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Opinion: Greece running amok

Barbara Wesel / bkJanuary 31, 2015

Athens is on collision course with Europe, and much quicker than Brussels was expecting. Now the EU has to develop counter strategies before Greece's chaos drags all of Europe with it, says Barbara Wesel.

Martin Schulz und Alexis Tsipras
Image: Reuters/M. Djurica

For a few days, Brussels was puzzling over how to deal with the new Greek government. Now the answer has come from Athens, and it's this: not at all! Finance Minister Yanis Varoufakis doesn't want to talk to the so-called troika, made up of the European Union, the European Central Bank, and the International Monetary Fund. That's like suddenly deciding not to talk to a bank that has given you a loan, because you consider banks, the international financial system, and the global economy as a whole as a mess. Only now they will have to take the consequences - no more money.

If you don't talk to creditors, you go bankrupt

It's the troika, the three creditors, that decides about further payments, and it has no choice but to cancel the 7 billion euros ($7.9 billion) that was meant to be delivered at the end of February. We don't want it, Athens says stubbornly. However, Greece is expected to pay around 11 billion euros in February and March for refinancing and interest. Does the country want to stop fulfilling its financial responsibilities?

Also: if Athens throws the troika out, presumably the European Central Bank will stop providing Greek banks with liquidity. That means no more cash in Greek ATMs. Greek Prime Minister Alexis Tsipras mocked the idea and said he would never allow his country to fall into such chaos. But its citizens could still be in for this rude awakening.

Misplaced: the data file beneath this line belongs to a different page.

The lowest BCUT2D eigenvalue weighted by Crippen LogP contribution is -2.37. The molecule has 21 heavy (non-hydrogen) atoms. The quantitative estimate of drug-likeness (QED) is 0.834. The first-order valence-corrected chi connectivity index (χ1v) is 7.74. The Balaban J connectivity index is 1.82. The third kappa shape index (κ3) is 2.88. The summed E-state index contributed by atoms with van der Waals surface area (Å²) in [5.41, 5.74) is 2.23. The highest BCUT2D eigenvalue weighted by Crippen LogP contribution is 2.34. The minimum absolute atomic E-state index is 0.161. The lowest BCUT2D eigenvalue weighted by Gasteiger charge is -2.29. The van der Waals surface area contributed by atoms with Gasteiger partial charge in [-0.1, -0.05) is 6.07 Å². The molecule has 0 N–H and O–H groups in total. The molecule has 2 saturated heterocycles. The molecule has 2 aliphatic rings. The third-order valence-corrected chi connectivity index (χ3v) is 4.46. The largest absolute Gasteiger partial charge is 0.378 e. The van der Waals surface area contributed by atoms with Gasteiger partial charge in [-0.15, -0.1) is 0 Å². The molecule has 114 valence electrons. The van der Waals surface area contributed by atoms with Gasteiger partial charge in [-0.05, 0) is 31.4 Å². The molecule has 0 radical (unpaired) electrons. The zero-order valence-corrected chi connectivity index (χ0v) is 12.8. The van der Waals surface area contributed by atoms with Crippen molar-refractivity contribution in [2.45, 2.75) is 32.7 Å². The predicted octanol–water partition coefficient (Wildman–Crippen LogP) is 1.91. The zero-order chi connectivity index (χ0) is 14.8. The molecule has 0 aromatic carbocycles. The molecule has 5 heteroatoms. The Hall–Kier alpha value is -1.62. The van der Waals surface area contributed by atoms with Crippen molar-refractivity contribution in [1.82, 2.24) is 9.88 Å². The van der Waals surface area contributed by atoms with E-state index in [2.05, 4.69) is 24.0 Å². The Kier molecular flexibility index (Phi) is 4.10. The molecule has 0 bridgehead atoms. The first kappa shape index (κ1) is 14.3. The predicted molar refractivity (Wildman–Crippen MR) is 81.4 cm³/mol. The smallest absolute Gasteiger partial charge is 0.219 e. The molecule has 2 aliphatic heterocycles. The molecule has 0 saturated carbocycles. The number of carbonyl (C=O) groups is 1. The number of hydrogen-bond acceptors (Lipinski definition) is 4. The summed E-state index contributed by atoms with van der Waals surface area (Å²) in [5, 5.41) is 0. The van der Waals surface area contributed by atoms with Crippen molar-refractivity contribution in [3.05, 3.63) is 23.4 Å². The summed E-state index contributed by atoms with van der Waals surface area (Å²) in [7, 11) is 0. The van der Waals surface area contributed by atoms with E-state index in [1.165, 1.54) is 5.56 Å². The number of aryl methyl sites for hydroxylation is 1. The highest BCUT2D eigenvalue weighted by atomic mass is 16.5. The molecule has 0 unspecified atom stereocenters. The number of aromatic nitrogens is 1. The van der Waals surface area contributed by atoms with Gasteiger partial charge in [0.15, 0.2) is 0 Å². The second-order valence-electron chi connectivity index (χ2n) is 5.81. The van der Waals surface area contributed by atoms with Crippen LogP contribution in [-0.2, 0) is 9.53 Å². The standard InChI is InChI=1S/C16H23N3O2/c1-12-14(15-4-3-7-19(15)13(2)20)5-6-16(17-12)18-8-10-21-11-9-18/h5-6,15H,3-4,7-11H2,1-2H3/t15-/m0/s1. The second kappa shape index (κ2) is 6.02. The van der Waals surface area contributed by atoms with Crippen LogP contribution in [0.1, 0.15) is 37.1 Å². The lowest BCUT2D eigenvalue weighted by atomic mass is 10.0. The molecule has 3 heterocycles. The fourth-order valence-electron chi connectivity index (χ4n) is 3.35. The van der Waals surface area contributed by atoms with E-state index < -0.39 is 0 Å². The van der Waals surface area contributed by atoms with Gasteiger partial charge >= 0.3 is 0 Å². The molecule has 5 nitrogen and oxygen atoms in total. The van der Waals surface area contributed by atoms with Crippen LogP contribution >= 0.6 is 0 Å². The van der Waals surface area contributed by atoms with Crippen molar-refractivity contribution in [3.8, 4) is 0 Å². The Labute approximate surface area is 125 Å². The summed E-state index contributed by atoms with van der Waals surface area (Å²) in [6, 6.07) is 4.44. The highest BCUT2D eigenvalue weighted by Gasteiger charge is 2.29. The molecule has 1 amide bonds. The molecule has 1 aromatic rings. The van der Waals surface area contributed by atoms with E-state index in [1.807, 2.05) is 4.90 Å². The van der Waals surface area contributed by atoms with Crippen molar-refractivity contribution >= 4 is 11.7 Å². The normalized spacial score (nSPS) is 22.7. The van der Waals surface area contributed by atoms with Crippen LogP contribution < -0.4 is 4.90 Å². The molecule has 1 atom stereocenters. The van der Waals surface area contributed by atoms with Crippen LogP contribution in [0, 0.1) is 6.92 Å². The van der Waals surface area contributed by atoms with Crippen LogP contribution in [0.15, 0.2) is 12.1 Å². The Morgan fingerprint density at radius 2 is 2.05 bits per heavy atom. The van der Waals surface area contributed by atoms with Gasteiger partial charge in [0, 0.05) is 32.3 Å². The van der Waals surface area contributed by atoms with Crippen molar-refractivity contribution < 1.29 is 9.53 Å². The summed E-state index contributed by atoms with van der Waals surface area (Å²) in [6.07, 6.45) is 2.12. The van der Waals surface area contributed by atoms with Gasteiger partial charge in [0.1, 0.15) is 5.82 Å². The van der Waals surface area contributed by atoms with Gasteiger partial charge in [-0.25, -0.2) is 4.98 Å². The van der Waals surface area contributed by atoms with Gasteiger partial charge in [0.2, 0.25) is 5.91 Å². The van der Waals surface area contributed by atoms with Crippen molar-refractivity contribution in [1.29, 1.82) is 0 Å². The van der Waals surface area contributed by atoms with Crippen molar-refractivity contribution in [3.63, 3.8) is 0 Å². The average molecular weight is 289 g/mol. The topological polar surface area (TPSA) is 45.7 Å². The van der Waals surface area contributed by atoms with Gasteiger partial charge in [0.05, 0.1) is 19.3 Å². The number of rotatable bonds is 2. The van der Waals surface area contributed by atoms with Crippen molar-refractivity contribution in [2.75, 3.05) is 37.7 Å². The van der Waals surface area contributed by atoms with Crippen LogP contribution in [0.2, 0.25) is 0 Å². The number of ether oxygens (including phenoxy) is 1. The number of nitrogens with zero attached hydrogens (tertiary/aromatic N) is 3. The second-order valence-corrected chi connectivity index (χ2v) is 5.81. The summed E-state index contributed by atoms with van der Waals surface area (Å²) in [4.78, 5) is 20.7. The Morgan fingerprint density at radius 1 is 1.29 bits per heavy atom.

Barbara Wesel Porträt
DW's Barbara WeselImage: Georg Matthes

It would be possible to laugh about this chaos brigade in Athens, if it wasn't the declared aim of Tsipras and his cohorts to drag the entire EU into its vortex. Their travel plans speak volumes: London, Rome, and Paris are on the agenda, because they are hoping for support there. But Tsipras is avoiding Berlin. Germany, he said, was just one country among many. German Finance Minister Wolfgang Schäuble has already given the necessary response: we won't force Greece to take any money. If they don't want to talk to us, then not.

Tsipras wants to divide the EU

But now Tsipras is trying to turn the Italians and French against Berlin. Not only that, he's looking for help from London, where the dominant opinion is that Germany should flood the eurozone with money to create some quick growth. But the Britons don't have to take responsibility for the debts, and ought to hold their tongue on the matter.

In Rome and Paris, they too might be of the opinion, in principle, that the EU should simply spend more money and everything would be fine. They would certainly like to loosen the Stability Pact a little further. But they would probably reject a cut of Greece's debt too - for they too, like Germany, would have to pay for that.

What Athens wants is in principle a debt conference in which a large share of Greece's debts would be forgiven - as happened to Germany after the Second World War. But the situation is not comparable. And anyway, friends and comrades in Greece, you are not victims of earthquakes, civil wars, or tornadoes, but your own corrupt kleptocratic elite. It's no one's fault but your own! The banks leant you money irresponsibly. That's true. But no one forced you to take it and live beyond your means. Stop making out that you are the victims.

The Greek government is welcome to try to play games with the European Union. We'll see how far they get. The International Monetary Fund in Washington won't be impressed by wannabes like Alexis Tsipras and his unrestrained demands. We can wish him good luck when he faces its boss Christine Lagarde.

Grexit is an option

And at the end of the day - you can believe that cheek will win out. And you can be drunk with your own power and put your hands in your pockets when you say goodbye to one of your European colleagues. But you can't continually insult the people you have to negotiate with, whether it's about national bankruptcy or Greece's exit from the EU. Angela Merkel doesn't have to accept the comparisons with Hitler and Schäuble has nothing to do with any "Fourth Reich."

Tsipras and his people have replaced reason and realism with insolence and bad manners. The EU should quickly think up some mechanisms that might open the way for a "Grexit," before they drag the whole of Europe with them.